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How to Write a Pass Proof Dissertation:
Dissertations require a specific chronological process. First, a student is required to write and submit a prospectus, the length of which may vary by school, but which typically ranges from between 5 to 15 pages. The prospectus describes the overall research interest, and will phrase several critical questions pertaining to the research along with ideas of how the student will seek to answer them. The prospectus is then submitted to the dissertation committee, which reviews and makes comments upon it, suggesting areas of improvement both in the formulation of the questions and the means by which they may be answered. It is during the finalization of the prospectus that perhaps the most critical elements of the work are formulated, and a Well thought-out prospectus can serve to make the remainder of the process much more efficient. After review, potential committee members will commit to the Project and approve the prospectus. Once the prospectus is approved, the student can begin to write the first three chapters of his or her dissertation, which form the formal dissertation proposal.
Serves as an introduction to the study. It describes the nature and purpose of the study, presents the research question(s), defines key terms, identifies limitations and delimitations, and explains the significance and justification for the study. The overarching purpose of Chapter 1 is to provide the reader with a basic understanding of the research topic, the study’s implications and importance, and where it will eventually lead. It is also here that preliminary background and historical context is provided. In addition, the student examines and discusses the motivating factors that led him or her to arrive at the question of interest. Further, the overall theoretical approach that will be pursued is illustrated, along with the justifications for that choice.
This chapter should be as comprehensive as possible. Next to the abstract, it is this chapter more than any other that introduces your work to the reader. While technical in nature, it is important to remember that there is a substantial advantage to making the content in this section highly engaging: a well-written introduction will set a positive tone for the remainder of the dissertation.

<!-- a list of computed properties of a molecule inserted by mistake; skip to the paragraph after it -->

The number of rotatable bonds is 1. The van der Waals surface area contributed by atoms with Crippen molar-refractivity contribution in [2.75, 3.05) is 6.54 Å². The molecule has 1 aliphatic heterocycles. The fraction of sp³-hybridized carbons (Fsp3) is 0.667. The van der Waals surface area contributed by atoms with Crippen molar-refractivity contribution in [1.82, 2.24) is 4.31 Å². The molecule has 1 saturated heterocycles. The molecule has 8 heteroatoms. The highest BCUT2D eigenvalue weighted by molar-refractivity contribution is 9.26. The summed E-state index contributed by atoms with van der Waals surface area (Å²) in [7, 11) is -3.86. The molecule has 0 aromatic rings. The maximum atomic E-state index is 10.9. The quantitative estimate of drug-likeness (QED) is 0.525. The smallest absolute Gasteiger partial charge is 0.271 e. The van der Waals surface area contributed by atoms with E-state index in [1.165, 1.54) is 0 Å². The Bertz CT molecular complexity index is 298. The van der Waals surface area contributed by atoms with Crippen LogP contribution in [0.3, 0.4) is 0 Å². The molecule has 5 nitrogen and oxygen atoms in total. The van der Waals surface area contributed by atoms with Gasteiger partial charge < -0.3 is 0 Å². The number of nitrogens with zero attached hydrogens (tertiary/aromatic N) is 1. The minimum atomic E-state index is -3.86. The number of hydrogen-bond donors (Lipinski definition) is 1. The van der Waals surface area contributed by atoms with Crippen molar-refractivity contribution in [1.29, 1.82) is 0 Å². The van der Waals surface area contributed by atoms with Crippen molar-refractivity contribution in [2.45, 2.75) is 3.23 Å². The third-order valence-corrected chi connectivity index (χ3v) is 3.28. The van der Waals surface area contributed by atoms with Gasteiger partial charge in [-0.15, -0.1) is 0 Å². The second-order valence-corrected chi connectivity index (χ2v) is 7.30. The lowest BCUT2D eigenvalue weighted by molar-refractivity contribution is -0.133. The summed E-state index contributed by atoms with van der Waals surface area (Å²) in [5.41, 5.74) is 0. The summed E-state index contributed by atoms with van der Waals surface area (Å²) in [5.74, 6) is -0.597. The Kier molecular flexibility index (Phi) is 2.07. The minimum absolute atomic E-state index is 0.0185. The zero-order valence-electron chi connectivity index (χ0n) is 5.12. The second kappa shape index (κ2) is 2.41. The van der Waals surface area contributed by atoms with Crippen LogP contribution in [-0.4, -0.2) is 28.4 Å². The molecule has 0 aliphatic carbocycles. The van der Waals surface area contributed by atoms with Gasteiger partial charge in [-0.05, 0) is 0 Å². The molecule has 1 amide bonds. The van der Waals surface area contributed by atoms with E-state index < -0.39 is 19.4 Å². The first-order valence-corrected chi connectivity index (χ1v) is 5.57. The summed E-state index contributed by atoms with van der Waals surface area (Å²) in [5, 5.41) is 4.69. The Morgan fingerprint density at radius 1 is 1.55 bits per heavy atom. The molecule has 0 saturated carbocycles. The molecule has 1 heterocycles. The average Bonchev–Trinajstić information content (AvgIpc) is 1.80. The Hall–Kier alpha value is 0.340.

Contains the review of recent relevant literature related to the field of study. The main purpose of the literature review is to provide a solid foundation for the dissertation based on past literature in the field of study. This should provide further evidence of the significance and justification for the current study by showing how it will contribute to the field in a meaningful way. It should also explain the relevance of the methods used by relating the dissertation to other studies from the past. At the end of the second chapter, the reader should have a clear understanding of the relevant literature from government, academic, professional, or other spheres related to the dissertation, and should understand clearly how the study will fit into and contribute uniquely to the existing research in the field or fields.
The content and depth of a literature review does not vary substantially from school to school. A good template to consider as an example, albeit much shorter, is the background section in a peer reviewed paper. Although technically these appear in the Introduction section of such a paper, they often have less in common with the introductory segment of a dissertation than with the literature review. This is due mostly to the limited space available to an author in an academic journal. Rather than apportion space to a comprehensive background section, one is forced instead to provide a dense run-through of recent and relevant literature, with appropriate citations, and leave it to the reader to pursue those sources and obtain a broader historical and theoretical view, if so desired.
This is perfectly acceptable in such a context, mainly because it is assumed that the readers will almost certainly be experts in the field, and therefore already command a substantial knowledge regarding the essential underpinnings. Although the dissertation is certainly going to be read by experts in its given field, it is important to remember that it is also a document meant for the consumption by a wider range of audience. Your university or college will make it available to the public in its archives, with the expectation that an inquiring public will view it.
It is therefore best to think of this chapter, as well as the first, as the opportunity to write at length about those elements of your work that would not be possible elsewhere. Be sure to provide the most detailed information you can, and demonstrate above all else that you possess a thorough command of your chosen field.
Explains the methodology used to carry out the study. It should provide the design, procedures, and analysis plan needed to conduct the research. At the end of Chapter 3, the reader should fully understand the purpose of the study and exactly how it was planned and eventually carried out. Additionally, through the literature review and the methodology sections, the reader should completely understand the relevance and the reasoning for the method of analysis. The most common subsections employed in Chapter 3 are an introduction, a description of the research design, the population and sampling procedures, data collection instrumentation and procedures, data analysis, and data interpretation.